On Monday June 24th as two CPTers arrived to Las Pavas four armed security guards on horses appeared abruptly and prevented them from traveling by motorcycle the rest of the way to the settlement of campesinos. The guards claimed that the land they were traveling on was private property of the palm company Aportes San Isidro despite government rulings that the land of Las Pavas is state land to be titled to the small farmers who have been working the land for decades. After engaging in conversation about the illegality of this restriction of movement, the CPTers were forced to dismount the motorcycles and walk the remaining 50 meters to the settlement.
The next morning, the 25th, three Las Pavas community members were arriving to the farm with their farming tools when five armed guards stopped them on the main road and would not allow them to continue. Two CPTers arrived with other community members. The guards were adamant that the men could not pass with farm implements regardless of international presence. They insulted the CPTers and accused them of being guerillas who have brainwashed the community. The three men were forced to turn back home and lost a day’s work in their fields.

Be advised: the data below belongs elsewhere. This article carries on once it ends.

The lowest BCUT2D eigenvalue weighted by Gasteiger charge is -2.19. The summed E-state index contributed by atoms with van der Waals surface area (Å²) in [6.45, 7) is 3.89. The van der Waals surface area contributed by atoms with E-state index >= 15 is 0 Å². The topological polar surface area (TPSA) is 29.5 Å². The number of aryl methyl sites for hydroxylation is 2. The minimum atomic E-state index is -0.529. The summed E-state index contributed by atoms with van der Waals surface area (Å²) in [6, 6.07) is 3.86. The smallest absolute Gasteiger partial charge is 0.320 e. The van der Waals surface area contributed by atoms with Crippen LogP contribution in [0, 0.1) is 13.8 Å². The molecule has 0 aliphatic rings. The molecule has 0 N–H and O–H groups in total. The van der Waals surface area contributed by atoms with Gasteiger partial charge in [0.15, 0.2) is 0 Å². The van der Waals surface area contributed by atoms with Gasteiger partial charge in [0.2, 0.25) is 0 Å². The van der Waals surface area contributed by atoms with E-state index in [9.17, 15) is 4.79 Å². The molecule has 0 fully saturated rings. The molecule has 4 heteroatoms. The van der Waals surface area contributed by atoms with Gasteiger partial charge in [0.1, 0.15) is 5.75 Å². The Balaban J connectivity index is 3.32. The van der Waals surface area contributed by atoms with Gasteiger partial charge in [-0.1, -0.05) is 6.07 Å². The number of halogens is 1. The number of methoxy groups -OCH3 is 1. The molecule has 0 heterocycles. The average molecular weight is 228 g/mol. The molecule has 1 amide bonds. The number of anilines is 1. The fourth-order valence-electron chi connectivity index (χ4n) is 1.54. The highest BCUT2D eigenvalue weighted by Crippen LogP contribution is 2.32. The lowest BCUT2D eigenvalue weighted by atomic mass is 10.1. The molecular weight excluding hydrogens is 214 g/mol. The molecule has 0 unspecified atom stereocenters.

A couple of hours later CPTers were asked to accompany more community members arriving from town, carrying supplies for their homes. We carried baskets along the road under the watchful eye of the security guards who looked inside to see what we were carrying but let us pass. While passing through, Mario Marmol the head security guard, unsuccessfully tried to steal a CPTer’s personal camera from the hands of a campesino.
On Wednesday June 26th a couple of armed security guards followed campesino farmers to their land. The farmers had taken two law students with them to show them the crops. The security guards accused them of having clandestine guerilla meetings on the farm and chopped down one of the farmer’s fences.
At 11:13am on Thursday a ball of fire was launched at the communal ranch house. In an attempt to burn down the thatch roof structure, a ball of socks held together with wire and doused in diesel fuel was lobbed at the ranch from inside the palm crops of Aportes San Isidro. The ball of fire flew over the ranch house where one CPTer was inside and landed on the tin roof of a community member, bouncing twice and falling to the ground. A pregnant woman with her three children was inside the house at the time.
The situation in Las Pavas is escalating and the palm company Aportes San Isidro is enjoying continued impunity from the Colombian authorities. CPT denounces these continued acts of violence against the Las Pavas community and we pray that the Colombian government will take action to ensure the safety and wellbeing of these rural farmers.